New Narratives 2014 is a space for all trans women – because there is no one type of trans woman, and certainly no such thing as a “true” transsexual. So we welcome all trans women, wherever they are at in their process – trans women who are currently transitioning, former trans women who have retransitioned to living as men, trans women who are assimilated as women, and future trans women who are considering or planning to transition.

New Narratives 2014 is just as much for trans women who don’t pass, and trans women who don’t want to pass, as it is for trans women who aim to pass, or further to assimilate. We welcome butch-identified trans women alongside femme-identified trans women. We welcome equally trans women who partner with females, with each other, with men, or with no one, and we welcome trans women who are autogynephilic.

We welcome trans women of color, and we welcome trans women from minority religious and cultural backgrounds. We welcome drag queens, fem queens, traps, baeddels, transsexuals, non-ops, part-timers, gender queers, bigenders, agenders, women of transsexual experience – you name it, you can come. If you are ready to have an open and honest conversation about where trans activism is at, and where you are at, we want you!

Contrary to the accusations of elitism and separatism frequently aimed at gender-critical trans women, New Narratives was specifically conceived as a radically inclusive conversation, for all people born male* who have taken, or have considered taking, steps to modify the sexed characteristics of their bodies. We eschew hierarchies, and instead focus on the commonalities we share – that we were all born male, but we have eschewed our male sex, and have rebelled against society’s attempts to gender us as boys and men.

The ground rules for the conversation are simple, and few:

  • accept that humans are sexually dimorphic
  • accept that we are male
  • accept that sex-based socialization begins at birth
  • accept that while our lives may overlap with those of women born female, they are also different in key ways
  • affirm that death and rape threats directed at lesbians and feminists are never acceptable under any circumstances

In addition, we will have the safe space policies of using people’s preferred pronouns during the workshop, and no cameras or recording devices. Pseudonyms and nicknames are totally acceptable – we respect your right to privacy! Please respect ours!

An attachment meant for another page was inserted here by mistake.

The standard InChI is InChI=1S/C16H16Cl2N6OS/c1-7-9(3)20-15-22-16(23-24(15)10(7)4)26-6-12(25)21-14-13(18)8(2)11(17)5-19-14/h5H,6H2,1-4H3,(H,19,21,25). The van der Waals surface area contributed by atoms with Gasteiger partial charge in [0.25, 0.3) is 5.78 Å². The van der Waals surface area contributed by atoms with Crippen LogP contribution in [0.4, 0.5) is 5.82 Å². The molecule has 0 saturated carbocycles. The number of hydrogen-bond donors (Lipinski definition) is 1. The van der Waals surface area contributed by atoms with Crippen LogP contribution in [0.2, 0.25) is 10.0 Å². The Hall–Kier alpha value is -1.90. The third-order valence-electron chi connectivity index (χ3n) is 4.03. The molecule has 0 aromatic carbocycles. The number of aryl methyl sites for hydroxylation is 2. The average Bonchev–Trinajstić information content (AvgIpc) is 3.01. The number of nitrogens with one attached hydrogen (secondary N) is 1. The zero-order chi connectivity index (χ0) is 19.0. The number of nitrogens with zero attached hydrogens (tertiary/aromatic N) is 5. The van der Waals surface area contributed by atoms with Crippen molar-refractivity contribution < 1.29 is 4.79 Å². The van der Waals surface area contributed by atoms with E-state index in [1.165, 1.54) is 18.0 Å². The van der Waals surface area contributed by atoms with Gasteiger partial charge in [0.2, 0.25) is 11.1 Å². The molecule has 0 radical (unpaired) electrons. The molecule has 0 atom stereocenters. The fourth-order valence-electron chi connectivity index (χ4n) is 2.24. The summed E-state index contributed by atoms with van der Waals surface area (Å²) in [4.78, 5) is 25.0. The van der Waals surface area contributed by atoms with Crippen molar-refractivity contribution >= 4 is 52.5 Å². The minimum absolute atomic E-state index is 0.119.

We will not agree with each other on everything – and that’s ok! We were all dealt different hands in the world. Our physicality, our upbringing, our social networks, and our life goals will all influence the decisions we make relating to transition. Likewise, our priorities for activism may be different. That’s also ok! This is a first step in trying to re-direct this conversation in a way where we can still find ways to live comfortably in the world, but at the same time lessen the harm that trans activism is doing to women born female, and to ourselves as trans women.

So again, we are calling all trans women – current, former, and future – to join us in Portland, and help move this conversation forward! Email us at newnarratives2014 at hotmail to register, or to send us a message.


*Note: we also welcome intersex individuals who were raised as boys and/or lived as men, but are considering transition or actively transitioning to living as women. However, we have a strict no-COINing policy (co-opting intersex narratives). That means, if you are a trans woman who “suspects” or wishes you were intersex, but have not been diagnosed, please either see a doctor or cut it with the appropriation.

Why we feel the need to remain anonymous

New Narratives 2014 is being organized by three transsexual women. We are putting together this workshop in order to encourage members of our community to ask tough questions and to do some internal work that may be very difficult. We realize that not all trans women are in a place where they are ready to consider these notions.

To be blunt, many of the topics we hope to explore during this event are dynamite within the trans community. As individuals, we have in the past been shouted down, called names, accused of transphobia, accused of self-hatred, accused of violence, blocked, banned, smeared, and threatened for voicing our opinions and concerns. Additionally, all of us live stealth lives. We are torn between our concern for our sisters and community and our fear not only of losing the normality we’ve built for ourselves in our personal lives, but also being personally attacked and libeled by zealous trans activists. Moving this discussion from the virtual world to the real world is risky, and we are well aware of the fire we’re playing with. Attendees will be meeting with us personally, and we’re ready for that step, but posting our identities online publicly still feels reckless at this point.

To any and all trans women who already consider themselves gender and/or trans-critical, or to any who find themselves at a crossroads in their conception of self and community: please come. We’re holding this event because we care and we seek better directions for trans discourse. We’re anonymous because we know the current state of trans activism and we recognize the necessity of caution.

The Spiral of Silence in Trans Activism